Hold Your Horses, Texas: Lt. Gov. Dan Patrick Says Sports Betting Is A Long Shot

Written By Matthew Kredell on February 9, 2021 - Last Updated on February 10, 2023

Lt. Gov Dan Patrick reined in optimism for Texas to legalize sports betting in a radio interview Tuesday.

Patrick scoffed at reports that he wouldn’t stand in the way of a sports betting bill on the Chad Hasty Show on KFYO radio in Lubbock.

“It’s not even an issue that’s going to see the light of day this session.”

The Dallas Morning News reported Monday that the Dallas Cowboys and Mavericks were leading a coalition backing draft legislation to legalize sports wagering. With no casinos in the state, the sports teams themselves and racetracks would partner with sports betting operators.

However, Patrick asserted that support for legal sports betting isn’t there in the Texas legislature.

Sports betting revenue not a motivating factor

Patrick told the radio station that Texas isn’t interested in the revenue sports wagering could generate for the state.

He’s heard from lobbyists for the sports teams that the total could reach $150 million a year. But Texas has an annual budget of $125 billion.

“That’s a lot of money but it pays for about half a day out of our year,” Patrick said.

Not even the $700 million projected from allowing casinos in Texas moves the needle for him. He calls that three days of funding.

Senate support lacking according to Lt. Gov

There’s one sports betting bill filed and the team-supported one on the way in the Texas House.

However, Patrick doubts there will be a bill filed in the Senate.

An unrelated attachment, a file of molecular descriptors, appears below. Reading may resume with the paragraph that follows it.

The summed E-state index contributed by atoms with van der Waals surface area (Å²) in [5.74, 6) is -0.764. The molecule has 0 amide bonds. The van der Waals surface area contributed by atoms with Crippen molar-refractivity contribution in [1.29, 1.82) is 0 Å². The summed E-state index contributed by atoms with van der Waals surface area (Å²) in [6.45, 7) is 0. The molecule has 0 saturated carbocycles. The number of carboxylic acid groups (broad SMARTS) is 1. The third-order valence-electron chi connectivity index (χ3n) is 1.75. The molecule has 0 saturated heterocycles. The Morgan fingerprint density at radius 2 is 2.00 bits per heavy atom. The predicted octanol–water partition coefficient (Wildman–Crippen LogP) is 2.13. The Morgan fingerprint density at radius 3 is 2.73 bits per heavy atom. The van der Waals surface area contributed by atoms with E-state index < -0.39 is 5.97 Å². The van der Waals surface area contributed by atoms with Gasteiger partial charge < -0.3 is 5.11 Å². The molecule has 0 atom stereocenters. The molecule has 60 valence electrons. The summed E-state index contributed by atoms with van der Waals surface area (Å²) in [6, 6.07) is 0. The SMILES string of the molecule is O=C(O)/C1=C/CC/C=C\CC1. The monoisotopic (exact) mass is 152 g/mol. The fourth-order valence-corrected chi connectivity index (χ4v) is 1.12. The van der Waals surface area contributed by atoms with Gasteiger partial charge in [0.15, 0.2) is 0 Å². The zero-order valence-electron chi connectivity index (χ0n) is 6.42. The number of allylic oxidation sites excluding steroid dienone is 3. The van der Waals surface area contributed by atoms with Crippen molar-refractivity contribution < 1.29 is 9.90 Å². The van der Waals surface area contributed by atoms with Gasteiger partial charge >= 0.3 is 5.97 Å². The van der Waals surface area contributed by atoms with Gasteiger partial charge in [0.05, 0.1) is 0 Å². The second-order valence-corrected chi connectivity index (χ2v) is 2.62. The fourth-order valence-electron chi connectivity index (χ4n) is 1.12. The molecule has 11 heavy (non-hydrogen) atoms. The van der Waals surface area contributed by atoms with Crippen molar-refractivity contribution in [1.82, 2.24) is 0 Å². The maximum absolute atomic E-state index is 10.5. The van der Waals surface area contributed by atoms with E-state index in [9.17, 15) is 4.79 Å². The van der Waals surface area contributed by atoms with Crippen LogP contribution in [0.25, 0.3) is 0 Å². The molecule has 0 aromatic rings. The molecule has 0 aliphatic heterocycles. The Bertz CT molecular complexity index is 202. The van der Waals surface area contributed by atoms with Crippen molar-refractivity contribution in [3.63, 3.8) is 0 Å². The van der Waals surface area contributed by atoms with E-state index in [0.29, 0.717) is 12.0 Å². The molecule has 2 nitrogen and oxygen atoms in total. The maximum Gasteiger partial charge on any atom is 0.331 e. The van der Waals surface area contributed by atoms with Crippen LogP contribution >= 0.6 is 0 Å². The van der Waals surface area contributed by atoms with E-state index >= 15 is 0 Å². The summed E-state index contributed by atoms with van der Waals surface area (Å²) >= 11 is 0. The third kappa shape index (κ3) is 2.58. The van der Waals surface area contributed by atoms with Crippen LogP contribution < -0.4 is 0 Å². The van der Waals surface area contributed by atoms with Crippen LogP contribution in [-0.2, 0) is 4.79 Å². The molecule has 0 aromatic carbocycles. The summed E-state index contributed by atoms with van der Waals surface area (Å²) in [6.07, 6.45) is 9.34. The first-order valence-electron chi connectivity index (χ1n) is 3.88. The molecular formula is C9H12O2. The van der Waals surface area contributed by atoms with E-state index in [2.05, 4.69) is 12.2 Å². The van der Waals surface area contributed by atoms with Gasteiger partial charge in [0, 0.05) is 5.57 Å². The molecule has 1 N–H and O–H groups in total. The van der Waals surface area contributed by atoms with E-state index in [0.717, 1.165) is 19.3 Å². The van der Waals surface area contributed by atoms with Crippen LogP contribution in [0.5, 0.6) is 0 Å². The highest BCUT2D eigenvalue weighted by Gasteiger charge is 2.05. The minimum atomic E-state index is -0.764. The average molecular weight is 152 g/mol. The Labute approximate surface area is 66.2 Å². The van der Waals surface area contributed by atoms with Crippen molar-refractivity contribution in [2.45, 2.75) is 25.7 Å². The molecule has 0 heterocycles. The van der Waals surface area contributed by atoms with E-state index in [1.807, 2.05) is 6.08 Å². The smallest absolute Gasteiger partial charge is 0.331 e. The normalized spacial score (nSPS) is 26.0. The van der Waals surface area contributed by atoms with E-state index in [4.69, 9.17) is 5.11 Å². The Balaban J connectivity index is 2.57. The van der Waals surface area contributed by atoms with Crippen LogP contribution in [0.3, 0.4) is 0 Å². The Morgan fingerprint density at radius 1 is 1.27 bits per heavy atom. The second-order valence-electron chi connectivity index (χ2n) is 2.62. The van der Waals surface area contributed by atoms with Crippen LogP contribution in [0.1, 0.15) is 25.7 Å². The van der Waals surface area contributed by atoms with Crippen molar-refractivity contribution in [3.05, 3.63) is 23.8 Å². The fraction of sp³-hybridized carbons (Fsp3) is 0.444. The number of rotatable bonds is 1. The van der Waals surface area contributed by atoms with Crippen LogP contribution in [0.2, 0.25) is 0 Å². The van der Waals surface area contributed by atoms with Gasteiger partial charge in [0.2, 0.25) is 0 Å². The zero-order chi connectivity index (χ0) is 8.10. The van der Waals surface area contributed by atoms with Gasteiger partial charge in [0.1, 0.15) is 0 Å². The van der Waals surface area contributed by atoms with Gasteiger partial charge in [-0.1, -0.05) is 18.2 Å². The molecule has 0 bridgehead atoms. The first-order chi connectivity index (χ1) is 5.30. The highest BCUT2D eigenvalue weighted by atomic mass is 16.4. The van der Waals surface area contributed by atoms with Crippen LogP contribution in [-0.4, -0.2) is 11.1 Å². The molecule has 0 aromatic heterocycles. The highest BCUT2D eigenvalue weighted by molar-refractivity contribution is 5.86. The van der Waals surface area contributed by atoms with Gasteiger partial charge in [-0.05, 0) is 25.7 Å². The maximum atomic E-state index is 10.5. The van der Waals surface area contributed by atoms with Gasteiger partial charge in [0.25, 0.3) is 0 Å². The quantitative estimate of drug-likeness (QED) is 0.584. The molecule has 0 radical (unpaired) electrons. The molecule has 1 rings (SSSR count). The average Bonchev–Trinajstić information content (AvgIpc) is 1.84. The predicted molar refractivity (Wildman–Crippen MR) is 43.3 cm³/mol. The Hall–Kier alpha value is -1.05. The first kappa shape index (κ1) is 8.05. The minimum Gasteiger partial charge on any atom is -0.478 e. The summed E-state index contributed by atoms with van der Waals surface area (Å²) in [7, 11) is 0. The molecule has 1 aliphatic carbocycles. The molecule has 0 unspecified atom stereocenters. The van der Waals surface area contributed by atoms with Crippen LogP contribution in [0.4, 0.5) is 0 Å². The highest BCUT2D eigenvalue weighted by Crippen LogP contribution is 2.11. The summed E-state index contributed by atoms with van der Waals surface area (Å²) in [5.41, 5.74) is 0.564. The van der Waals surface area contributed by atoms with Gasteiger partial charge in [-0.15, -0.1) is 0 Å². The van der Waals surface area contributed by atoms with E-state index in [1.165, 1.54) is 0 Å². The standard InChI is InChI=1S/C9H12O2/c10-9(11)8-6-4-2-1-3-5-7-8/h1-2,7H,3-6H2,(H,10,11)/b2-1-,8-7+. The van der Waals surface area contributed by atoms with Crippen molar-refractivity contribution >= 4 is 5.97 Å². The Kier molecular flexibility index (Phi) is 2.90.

He doesn’t think there’s enough Republican support in either chamber to amend the constitution to allow for sports betting.

Changing the constitution requires a two-thirds vote in the Texas House and Senate. That means 21 of 31 votes in the House and 100 of 150 in the Senate. Then it must go in front of voters for a majority vote.

Patrick added that he has never been in favor of legalizing sports wagering.

“I don’t spend much time on it because the members are just against it. The governor doesn’t spend any time on it. You haven’t heard him speak about it, you haven’t heard the speaker speak about it or me. We don’t deal in hypotheticals.”

Photo by AP / Eric Gay
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Matthew Kredell

Matthew has covered efforts to legalize and regulate online gambling since 2007. His reporting on the legalization of sports betting began in 2010 with an article for Playboy Magazine on how the NFL was pushing US money overseas by fighting the expansion of regulated sports betting. A USC journalism alum, Matt started his career as a sportswriter at the Los Angeles Daily News and has written on a variety of topics for Playboy, Men’s Journal, Los Angeles magazine, LA Weekly and ESPN.com.

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